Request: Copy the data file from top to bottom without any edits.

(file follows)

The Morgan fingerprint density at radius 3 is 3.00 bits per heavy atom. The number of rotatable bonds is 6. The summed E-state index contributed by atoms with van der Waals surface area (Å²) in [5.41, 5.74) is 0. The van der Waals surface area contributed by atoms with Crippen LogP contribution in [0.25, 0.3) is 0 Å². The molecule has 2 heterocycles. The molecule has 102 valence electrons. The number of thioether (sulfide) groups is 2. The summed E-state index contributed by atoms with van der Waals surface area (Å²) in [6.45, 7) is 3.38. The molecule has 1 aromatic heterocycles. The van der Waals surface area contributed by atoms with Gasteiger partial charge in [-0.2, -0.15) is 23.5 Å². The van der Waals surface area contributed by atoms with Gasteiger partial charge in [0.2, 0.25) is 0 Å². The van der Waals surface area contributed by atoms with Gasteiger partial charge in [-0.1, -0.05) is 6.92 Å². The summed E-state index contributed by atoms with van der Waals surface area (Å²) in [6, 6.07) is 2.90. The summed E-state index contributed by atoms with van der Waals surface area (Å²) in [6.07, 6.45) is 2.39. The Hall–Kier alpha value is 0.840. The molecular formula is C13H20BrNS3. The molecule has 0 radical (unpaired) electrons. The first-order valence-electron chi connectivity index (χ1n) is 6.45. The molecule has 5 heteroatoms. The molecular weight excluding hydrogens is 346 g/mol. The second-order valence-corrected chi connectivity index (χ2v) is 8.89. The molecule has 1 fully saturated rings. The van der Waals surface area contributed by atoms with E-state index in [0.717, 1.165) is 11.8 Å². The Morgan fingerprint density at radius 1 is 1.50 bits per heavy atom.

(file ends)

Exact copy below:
The Morgan fingerprint density at radius 3 is 3.00 bits per heavy atom. The number of rotatable bonds is 6. The summed E-state index contributed by atoms with van der Waals surface area (Å²) in [5.41, 5.74) is 0. The van der Waals surface area contributed by atoms with Crippen LogP contribution in [0.25, 0.3) is 0 Å². The molecule has 2 heterocycles. The molecule has 102 valence electrons. The number of thioether (sulfide) groups is 2. The summed E-state index contributed by atoms with van der Waals surface area (Å²) in [6.45, 7) is 3.38. The molecule has 1 aromatic heterocycles. The van der Waals surface area contributed by atoms with Gasteiger partial charge in [-0.2, -0.15) is 23.5 Å². The van der Waals surface area contributed by atoms with Gasteiger partial charge in [0.2, 0.25) is 0 Å². The van der Waals surface area contributed by atoms with Gasteiger partial charge in [-0.1, -0.05) is 6.92 Å². The summed E-state index contributed by atoms with van der Waals surface area (Å²) in [6, 6.07) is 2.90. The summed E-state index contributed by atoms with van der Waals surface area (Å²) in [6.07, 6.45) is 2.39. The Hall–Kier alpha value is 0.840. The molecular formula is C13H20BrNS3. The molecule has 0 radical (unpaired) electrons. The first-order valence-electron chi connectivity index (χ1n) is 6.45. The molecule has 5 heteroatoms. The molecular weight excluding hydrogens is 346 g/mol. The second-order valence-corrected chi connectivity index (χ2v) is 8.89. The molecule has 1 fully saturated rings. The van der Waals surface area contributed by atoms with E-state index in [0.717, 1.165) is 11.8 Å². The Morgan fingerprint density at radius 1 is 1.50 bits per heavy atom.